He hopes others will learn from his situation and be more careful and less trusting.

“My word of advice would be to, even if it’s a family member, make sure to get a bill of sale if you’re selling it to someone,” Rozela said.

The Secretary of States recommends sellers go with buyers to an office to make sure the title is officially transferred.

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A Car Towing Tale of Woe


A car being towed in New York City.
A car being towed in New York City.Credit Chang W. Lee/The New York Times

5/17/13 | Updated with comment from towing company’s lawyer.

When we were looking for a home in a new city a few years ago, my family took a welcome break from house hunting to eat dinner.

We emerged from the restaurant just in time to see our car speed by — on the back of a tow truck. Apparently, we had mistakenly entered the incorrect parking space number in an automatic payment machine. We had paid — for the wrong space. So an alert local towing firm had pounced.

Our little adventure ended an hour or so later, after we tracked down the location of the tow lot and retrieved our car. The tow operator didn’t want to hear our argument about having paid for the wrong space, and the children were cranky, so we just paid the fee and went on our way.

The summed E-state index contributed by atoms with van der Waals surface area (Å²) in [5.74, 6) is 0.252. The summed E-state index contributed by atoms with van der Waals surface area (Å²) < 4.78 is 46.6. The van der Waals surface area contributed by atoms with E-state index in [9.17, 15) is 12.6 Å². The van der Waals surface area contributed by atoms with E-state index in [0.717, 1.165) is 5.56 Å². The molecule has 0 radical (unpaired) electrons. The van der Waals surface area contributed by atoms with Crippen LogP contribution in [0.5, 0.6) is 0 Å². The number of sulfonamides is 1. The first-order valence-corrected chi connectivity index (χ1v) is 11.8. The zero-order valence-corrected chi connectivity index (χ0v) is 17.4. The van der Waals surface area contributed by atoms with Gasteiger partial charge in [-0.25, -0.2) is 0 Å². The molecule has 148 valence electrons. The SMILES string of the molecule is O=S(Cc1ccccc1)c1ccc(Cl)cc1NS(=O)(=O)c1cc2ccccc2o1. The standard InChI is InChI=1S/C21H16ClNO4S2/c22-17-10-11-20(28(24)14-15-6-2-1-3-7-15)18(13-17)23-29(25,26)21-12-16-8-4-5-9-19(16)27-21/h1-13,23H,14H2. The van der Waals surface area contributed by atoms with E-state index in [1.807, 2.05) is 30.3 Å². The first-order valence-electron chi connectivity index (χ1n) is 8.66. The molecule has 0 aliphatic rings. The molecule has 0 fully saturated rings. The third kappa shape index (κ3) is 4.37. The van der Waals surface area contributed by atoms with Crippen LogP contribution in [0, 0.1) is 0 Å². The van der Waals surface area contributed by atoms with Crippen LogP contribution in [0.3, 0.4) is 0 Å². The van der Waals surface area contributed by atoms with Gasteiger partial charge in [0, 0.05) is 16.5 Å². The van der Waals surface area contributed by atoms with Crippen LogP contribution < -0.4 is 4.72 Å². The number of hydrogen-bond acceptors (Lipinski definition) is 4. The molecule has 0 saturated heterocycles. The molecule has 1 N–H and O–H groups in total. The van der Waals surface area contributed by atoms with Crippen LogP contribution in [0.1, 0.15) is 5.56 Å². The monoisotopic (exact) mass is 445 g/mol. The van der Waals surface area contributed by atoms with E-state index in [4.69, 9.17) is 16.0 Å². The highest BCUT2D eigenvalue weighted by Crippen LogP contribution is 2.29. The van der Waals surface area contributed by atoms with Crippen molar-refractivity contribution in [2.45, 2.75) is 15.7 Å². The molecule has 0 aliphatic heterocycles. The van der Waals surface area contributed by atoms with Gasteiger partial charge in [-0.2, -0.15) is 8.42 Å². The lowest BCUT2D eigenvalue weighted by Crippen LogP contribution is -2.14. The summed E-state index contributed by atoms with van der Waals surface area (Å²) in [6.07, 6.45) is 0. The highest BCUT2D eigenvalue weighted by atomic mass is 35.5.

But things didn’t go so easily for Robert Pelkey of Manchester, N.H., who sued a towing firm after it hauled away his car and then sold it, even though his lawyer told the towing firm he hadn’t abandoned it and wanted it back.

The towing firm invoked a federal transportation law to argue that his claim under a New Hampshire consumer law was invalid. The towing suit made it all the way to the United States Supreme Court, which this week ruled that Mr. Pelkey’s suit can proceed.

Here’s Mr. Pelkey’s tale of towing woe. In February 2007, a firm called Dan’s City Used Cars towed Mr. Pelkey’s 2004 Honda Civic from its parking spot because he had failed to move it during a snowstorm, per the policy of his apartment complex.

It turned out that Mr. Pelkey was ill, and ended up in the hospital to have his foot amputated shortly after the car was towed. He suffered a heart attack while in the hospital, and stayed there for nearly two months, according to a brief filed by his lawyers.